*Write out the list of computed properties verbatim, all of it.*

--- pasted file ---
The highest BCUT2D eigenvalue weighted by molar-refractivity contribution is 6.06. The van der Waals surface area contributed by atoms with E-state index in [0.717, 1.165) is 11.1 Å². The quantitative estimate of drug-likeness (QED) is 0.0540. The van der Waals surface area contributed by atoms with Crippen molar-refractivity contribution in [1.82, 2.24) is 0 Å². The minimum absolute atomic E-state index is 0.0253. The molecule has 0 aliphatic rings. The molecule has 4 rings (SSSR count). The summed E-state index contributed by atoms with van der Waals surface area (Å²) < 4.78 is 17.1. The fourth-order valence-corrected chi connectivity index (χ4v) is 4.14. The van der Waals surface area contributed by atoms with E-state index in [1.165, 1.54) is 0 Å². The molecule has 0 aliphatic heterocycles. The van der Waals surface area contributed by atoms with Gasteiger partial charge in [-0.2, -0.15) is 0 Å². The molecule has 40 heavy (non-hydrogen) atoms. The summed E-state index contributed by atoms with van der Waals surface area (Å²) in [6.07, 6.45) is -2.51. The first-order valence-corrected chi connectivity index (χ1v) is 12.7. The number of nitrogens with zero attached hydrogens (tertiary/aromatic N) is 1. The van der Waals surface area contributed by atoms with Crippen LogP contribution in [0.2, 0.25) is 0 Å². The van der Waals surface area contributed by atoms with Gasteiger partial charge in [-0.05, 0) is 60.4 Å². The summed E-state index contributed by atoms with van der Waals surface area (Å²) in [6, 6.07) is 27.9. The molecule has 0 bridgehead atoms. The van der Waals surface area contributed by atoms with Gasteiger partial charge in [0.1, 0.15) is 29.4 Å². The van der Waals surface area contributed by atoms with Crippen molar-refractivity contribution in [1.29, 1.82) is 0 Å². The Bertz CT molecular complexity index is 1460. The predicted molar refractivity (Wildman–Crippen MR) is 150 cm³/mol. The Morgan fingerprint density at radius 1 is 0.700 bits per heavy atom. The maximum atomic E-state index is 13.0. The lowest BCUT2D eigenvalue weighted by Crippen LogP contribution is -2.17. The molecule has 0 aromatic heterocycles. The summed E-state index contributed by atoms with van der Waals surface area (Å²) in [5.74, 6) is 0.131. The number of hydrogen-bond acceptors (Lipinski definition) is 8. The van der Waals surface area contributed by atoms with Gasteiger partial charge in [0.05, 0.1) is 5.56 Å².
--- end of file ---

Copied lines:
The highest BCUT2D eigenvalue weighted by molar-refractivity contribution is 6.06. The van der Waals surface area contributed by atoms with E-state index in [0.717, 1.165) is 11.1 Å². The quantitative estimate of drug-likeness (QED) is 0.0540. The van der Waals surface area contributed by atoms with Crippen molar-refractivity contribution in [1.82, 2.24) is 0 Å². The minimum absolute atomic E-state index is 0.0253. The molecule has 0 aliphatic rings. The molecule has 4 rings (SSSR count). The summed E-state index contributed by atoms with van der Waals surface area (Å²) < 4.78 is 17.1. The fourth-order valence-corrected chi connectivity index (χ4v) is 4.14. The van der Waals surface area contributed by atoms with E-state index in [1.165, 1.54) is 0 Å². The molecule has 0 aliphatic heterocycles. The van der Waals surface area contributed by atoms with Gasteiger partial charge in [-0.2, -0.15) is 0 Å². The molecule has 40 heavy (non-hydrogen) atoms. The summed E-state index contributed by atoms with van der Waals surface area (Å²) in [6.07, 6.45) is -2.51. The first-order valence-corrected chi connectivity index (χ1v) is 12.7. The number of nitrogens with zero attached hydrogens (tertiary/aromatic N) is 1. The van der Waals surface area contributed by atoms with Crippen LogP contribution in [0.2, 0.25) is 0 Å². The van der Waals surface area contributed by atoms with Gasteiger partial charge in [-0.05, 0) is 60.4 Å². The summed E-state index contributed by atoms with van der Waals surface area (Å²) in [6, 6.07) is 27.9. The molecule has 0 bridgehead atoms. The van der Waals surface area contributed by atoms with Gasteiger partial charge in [0.1, 0.15) is 29.4 Å². The van der Waals surface area contributed by atoms with Crippen molar-refractivity contribution in [1.29, 1.82) is 0 Å². The Bertz CT molecular complexity index is 1460. The predicted molar refractivity (Wildman–Crippen MR) is 150 cm³/mol. The Morgan fingerprint density at radius 1 is 0.700 bits per heavy atom. The maximum atomic E-state index is 13.0. The lowest BCUT2D eigenvalue weighted by Crippen LogP contribution is -2.17. The molecule has 0 aromatic heterocycles. The summed E-state index contributed by atoms with van der Waals surface area (Å²) in [5.74, 6) is 0.131. The number of hydrogen-bond acceptors (Lipinski definition) is 8. The van der Waals surface area contributed by atoms with Gasteiger partial charge in [0.05, 0.1) is 5.56 Å².